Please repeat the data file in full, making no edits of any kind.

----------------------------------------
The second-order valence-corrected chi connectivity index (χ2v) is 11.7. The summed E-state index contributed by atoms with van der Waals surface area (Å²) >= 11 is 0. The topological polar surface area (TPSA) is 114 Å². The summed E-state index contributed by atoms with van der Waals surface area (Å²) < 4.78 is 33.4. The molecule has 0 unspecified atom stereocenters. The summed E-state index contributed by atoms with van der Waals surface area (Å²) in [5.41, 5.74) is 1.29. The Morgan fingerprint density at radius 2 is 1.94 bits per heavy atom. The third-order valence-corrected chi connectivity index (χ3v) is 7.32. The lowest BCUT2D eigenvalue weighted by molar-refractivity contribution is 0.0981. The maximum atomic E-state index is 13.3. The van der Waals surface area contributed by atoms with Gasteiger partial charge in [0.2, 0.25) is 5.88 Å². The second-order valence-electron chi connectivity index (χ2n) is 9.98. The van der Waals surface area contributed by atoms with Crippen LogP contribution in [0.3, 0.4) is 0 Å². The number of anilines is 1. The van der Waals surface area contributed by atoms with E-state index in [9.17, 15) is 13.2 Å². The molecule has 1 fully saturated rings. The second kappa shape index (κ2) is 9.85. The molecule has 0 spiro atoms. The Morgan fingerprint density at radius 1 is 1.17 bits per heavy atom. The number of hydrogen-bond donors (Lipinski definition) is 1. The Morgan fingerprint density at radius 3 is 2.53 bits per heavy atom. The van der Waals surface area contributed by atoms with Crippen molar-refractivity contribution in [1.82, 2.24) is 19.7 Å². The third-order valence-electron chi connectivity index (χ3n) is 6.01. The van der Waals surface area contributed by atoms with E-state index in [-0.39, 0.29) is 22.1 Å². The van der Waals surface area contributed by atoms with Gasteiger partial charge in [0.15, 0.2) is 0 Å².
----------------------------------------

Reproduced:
The second-order valence-corrected chi connectivity index (χ2v) is 11.7. The summed E-state index contributed by atoms with van der Waals surface area (Å²) >= 11 is 0. The topological polar surface area (TPSA) is 114 Å². The summed E-state index contributed by atoms with van der Waals surface area (Å²) < 4.78 is 33.4. The molecule has 0 unspecified atom stereocenters. The summed E-state index contributed by atoms with van der Waals surface area (Å²) in [5.41, 5.74) is 1.29. The Morgan fingerprint density at radius 2 is 1.94 bits per heavy atom. The third-order valence-corrected chi connectivity index (χ3v) is 7.32. The lowest BCUT2D eigenvalue weighted by molar-refractivity contribution is 0.0981. The maximum atomic E-state index is 13.3. The van der Waals surface area contributed by atoms with Gasteiger partial charge in [0.2, 0.25) is 5.88 Å². The second-order valence-electron chi connectivity index (χ2n) is 9.98. The van der Waals surface area contributed by atoms with Crippen LogP contribution in [0.3, 0.4) is 0 Å². The number of anilines is 1. The van der Waals surface area contributed by atoms with E-state index in [9.17, 15) is 13.2 Å². The molecule has 1 fully saturated rings. The second kappa shape index (κ2) is 9.85. The molecule has 0 spiro atoms. The Morgan fingerprint density at radius 1 is 1.17 bits per heavy atom. The number of hydrogen-bond donors (Lipinski definition) is 1. The Morgan fingerprint density at radius 3 is 2.53 bits per heavy atom. The van der Waals surface area contributed by atoms with Crippen molar-refractivity contribution in [1.82, 2.24) is 19.7 Å². The third-order valence-electron chi connectivity index (χ3n) is 6.01. The van der Waals surface area contributed by atoms with E-state index in [-0.39, 0.29) is 22.1 Å². The van der Waals surface area contributed by atoms with Gasteiger partial charge in [0.15, 0.2) is 0 Å².